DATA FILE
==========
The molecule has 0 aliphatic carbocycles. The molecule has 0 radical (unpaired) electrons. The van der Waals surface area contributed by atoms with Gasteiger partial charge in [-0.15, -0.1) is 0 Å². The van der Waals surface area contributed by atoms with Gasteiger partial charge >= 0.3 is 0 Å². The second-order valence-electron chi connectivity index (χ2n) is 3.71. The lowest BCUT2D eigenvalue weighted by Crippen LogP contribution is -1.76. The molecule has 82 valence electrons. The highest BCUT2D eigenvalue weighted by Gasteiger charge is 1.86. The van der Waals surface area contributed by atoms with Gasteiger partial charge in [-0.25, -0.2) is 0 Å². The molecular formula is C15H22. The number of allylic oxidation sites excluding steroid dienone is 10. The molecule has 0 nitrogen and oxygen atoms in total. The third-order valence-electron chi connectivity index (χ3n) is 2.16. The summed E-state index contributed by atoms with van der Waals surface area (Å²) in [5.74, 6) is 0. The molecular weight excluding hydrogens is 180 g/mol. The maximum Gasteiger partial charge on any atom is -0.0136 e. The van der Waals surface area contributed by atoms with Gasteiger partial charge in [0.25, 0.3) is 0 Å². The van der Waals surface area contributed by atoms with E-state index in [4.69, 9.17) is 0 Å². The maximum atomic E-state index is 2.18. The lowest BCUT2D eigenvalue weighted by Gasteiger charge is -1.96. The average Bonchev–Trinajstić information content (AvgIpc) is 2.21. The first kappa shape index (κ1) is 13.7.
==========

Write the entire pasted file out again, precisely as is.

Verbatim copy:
The molecule has 0 aliphatic carbocycles. The molecule has 0 radical (unpaired) electrons. The van der Waals surface area contributed by atoms with Gasteiger partial charge in [-0.15, -0.1) is 0 Å². The van der Waals surface area contributed by atoms with Gasteiger partial charge >= 0.3 is 0 Å². The second-order valence-electron chi connectivity index (χ2n) is 3.71. The lowest BCUT2D eigenvalue weighted by Crippen LogP contribution is -1.76. The molecule has 82 valence electrons. The highest BCUT2D eigenvalue weighted by Gasteiger charge is 1.86. The van der Waals surface area contributed by atoms with Gasteiger partial charge in [-0.25, -0.2) is 0 Å². The molecular formula is C15H22. The number of allylic oxidation sites excluding steroid dienone is 10. The molecule has 0 nitrogen and oxygen atoms in total. The third-order valence-electron chi connectivity index (χ3n) is 2.16. The summed E-state index contributed by atoms with van der Waals surface area (Å²) in [5.74, 6) is 0. The molecular weight excluding hydrogens is 180 g/mol. The maximum Gasteiger partial charge on any atom is -0.0136 e. The van der Waals surface area contributed by atoms with Gasteiger partial charge in [0.25, 0.3) is 0 Å². The van der Waals surface area contributed by atoms with E-state index in [4.69, 9.17) is 0 Å². The maximum atomic E-state index is 2.18. The lowest BCUT2D eigenvalue weighted by Gasteiger charge is -1.96. The average Bonchev–Trinajstić information content (AvgIpc) is 2.21. The first kappa shape index (κ1) is 13.7.